Slovenia declares drinking water a basic human right in constitution
Slovenian parliament voted for a constitutional amendment to declare the access to drinking water a basic human right. The move has rendered any privatisation of water resources impossible, since the resources will be managed by the state.
Slovenian parliament has adopted an amendment to Constitution of the Republic of Slovenia on November 17, which declared water a public good and prevents its commercialisation. The amendment to the highest state law was approved by 64 votes of deputies, with none opposing the act. The parliament has a total of 90 seats.
The new Article 70A of the constitution stipulates that every citizen of Slovenia has the right to drinkable water, which is deemed as a public good managed exclusively by the state. “Water resources are primary and durably used to supply citizens with potable water and households with water and, in this sense, are not a market commodity,” says the amendment.
The Slovenian state plans to manage water resources through the local communities, which would require additional laws to make sure the amendment is fully respected.
Slovenia thus became the second European Union member state to put the right to water into its constitution, following Slovakia. Prime minister Miro Cerar described water goods as the “liquid gold of the 21st century” and praised mutual effort of the experts, politicians and stakeholders, as they have supported the vision of a modern and a greener Slovenia.
“To be able to drink water from pot almost everywhere in Slovenia is not something we should take for granted. It is a huge privilege of the Slovenians, which we have to preserve for both us and the coming generations,” said the prime minister in his address to the parliament. “As it will gradually become a more valuable commodity in the future, pressure over it will increase and we must not give in,” Cerar said adding that the water quality in Slovenia was exceptional and that would increase pressure from foreign corporations to acquire those resources.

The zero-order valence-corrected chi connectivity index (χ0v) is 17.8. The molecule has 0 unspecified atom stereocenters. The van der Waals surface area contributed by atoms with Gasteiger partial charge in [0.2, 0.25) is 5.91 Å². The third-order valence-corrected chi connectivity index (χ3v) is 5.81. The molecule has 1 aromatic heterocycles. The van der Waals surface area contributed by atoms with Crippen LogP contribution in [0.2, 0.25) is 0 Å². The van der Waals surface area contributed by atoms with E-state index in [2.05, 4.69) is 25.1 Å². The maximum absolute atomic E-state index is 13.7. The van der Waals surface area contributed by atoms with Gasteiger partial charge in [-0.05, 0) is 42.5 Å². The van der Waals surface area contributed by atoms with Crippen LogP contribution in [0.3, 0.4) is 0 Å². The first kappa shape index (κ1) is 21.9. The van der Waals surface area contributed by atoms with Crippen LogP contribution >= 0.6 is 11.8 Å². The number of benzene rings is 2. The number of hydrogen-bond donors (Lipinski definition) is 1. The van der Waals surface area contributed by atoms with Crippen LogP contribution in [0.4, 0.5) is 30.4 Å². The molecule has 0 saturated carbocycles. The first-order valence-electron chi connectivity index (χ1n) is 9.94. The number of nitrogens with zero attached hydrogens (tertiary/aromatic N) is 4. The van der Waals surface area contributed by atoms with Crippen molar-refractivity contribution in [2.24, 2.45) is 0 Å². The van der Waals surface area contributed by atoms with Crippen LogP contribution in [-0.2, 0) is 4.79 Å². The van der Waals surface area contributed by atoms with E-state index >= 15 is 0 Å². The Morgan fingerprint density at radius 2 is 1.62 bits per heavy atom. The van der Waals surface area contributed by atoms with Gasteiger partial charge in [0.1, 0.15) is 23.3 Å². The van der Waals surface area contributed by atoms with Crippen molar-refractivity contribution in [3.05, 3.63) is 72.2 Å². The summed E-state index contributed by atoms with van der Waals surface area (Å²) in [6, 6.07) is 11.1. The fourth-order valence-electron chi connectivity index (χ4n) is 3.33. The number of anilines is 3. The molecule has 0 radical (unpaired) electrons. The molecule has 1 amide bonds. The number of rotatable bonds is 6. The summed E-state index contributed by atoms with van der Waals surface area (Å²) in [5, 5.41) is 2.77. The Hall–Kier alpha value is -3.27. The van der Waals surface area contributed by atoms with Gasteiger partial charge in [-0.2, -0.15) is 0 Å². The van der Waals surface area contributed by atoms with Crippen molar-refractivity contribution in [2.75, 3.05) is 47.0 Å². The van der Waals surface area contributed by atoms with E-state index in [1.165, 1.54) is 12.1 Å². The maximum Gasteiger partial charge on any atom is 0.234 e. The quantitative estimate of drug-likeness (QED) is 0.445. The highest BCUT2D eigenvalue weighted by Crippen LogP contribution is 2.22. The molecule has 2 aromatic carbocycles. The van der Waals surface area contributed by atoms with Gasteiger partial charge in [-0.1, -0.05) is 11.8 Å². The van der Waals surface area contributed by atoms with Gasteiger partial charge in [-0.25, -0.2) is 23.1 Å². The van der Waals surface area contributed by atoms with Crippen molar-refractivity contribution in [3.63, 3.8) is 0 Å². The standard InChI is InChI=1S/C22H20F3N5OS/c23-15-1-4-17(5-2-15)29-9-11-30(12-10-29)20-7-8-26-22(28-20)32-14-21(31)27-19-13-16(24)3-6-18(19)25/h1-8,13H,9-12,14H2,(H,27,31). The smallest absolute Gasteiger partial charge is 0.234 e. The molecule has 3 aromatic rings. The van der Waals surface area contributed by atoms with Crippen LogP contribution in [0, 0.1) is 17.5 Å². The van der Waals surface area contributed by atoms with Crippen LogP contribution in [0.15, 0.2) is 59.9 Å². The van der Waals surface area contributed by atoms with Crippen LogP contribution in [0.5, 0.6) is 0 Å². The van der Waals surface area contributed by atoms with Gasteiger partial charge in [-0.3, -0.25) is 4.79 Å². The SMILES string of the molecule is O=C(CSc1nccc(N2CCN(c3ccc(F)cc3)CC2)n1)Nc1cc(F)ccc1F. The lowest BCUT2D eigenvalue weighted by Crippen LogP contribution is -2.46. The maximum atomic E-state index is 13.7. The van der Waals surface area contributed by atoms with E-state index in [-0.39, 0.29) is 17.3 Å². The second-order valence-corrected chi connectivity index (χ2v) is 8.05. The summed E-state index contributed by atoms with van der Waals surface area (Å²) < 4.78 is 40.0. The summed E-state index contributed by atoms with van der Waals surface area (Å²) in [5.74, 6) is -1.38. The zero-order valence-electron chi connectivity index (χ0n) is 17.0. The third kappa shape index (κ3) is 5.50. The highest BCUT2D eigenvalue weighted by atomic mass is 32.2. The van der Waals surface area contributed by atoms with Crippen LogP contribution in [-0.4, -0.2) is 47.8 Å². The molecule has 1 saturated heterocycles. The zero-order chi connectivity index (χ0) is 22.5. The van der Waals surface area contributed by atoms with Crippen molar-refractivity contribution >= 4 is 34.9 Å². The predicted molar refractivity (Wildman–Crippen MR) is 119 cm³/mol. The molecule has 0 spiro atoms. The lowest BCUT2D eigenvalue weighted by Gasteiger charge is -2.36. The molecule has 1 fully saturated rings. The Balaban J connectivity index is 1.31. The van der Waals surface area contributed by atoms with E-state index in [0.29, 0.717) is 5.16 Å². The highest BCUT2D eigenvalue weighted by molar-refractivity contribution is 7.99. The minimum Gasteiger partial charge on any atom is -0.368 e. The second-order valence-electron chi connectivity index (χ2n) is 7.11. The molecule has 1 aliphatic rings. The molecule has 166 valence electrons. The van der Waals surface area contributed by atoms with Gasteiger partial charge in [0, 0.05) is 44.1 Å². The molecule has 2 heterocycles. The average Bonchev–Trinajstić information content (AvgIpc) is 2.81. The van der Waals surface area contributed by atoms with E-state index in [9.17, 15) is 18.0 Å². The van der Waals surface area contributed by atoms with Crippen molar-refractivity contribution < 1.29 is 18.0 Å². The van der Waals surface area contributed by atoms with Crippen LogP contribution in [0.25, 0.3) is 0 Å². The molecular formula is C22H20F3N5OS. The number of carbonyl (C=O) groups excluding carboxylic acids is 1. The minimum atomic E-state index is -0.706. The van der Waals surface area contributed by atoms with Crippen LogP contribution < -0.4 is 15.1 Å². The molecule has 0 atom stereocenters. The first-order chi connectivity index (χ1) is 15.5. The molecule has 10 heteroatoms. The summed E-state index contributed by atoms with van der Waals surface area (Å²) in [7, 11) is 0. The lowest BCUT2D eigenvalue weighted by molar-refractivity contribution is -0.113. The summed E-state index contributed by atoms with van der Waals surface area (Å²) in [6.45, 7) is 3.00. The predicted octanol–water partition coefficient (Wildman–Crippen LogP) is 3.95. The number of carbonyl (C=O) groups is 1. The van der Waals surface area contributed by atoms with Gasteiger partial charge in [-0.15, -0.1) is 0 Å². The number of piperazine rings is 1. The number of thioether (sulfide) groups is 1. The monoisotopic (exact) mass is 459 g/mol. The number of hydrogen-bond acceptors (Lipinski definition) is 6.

The prime minister stressed the importance of the fact the constitutional amendment gathered both law experts and civil society. Despite his careful wording, leaders of at least two opposition parties in the parliament claimed the law was little more than a publicity stunt and that the state cares little about springs, lakes and other water sources.
The initiative to adopt the amendment actually originated from the Civilian Initiative for Slovenia and Freedom (Civilna iniciativa za Slovenijo in svobodo), which hailed parliament’s vote and deemed the move as its own victory.
“We thank everyone! Special thanks to over 56,000 signatories who supported the inscription of the inextricable right to water into the Constitution, to the media who enabled us to give our views, to the experts who helped us, and in the end to the politicians who have listened to us. This is a huge victory for our society,” said Dejan Ogrinec from the initiative.
The parliament also ratified the Paris Accord on the climate change (COP21), which received approval of all the 76 deputies attending the same session, during which the water amendment was adopted.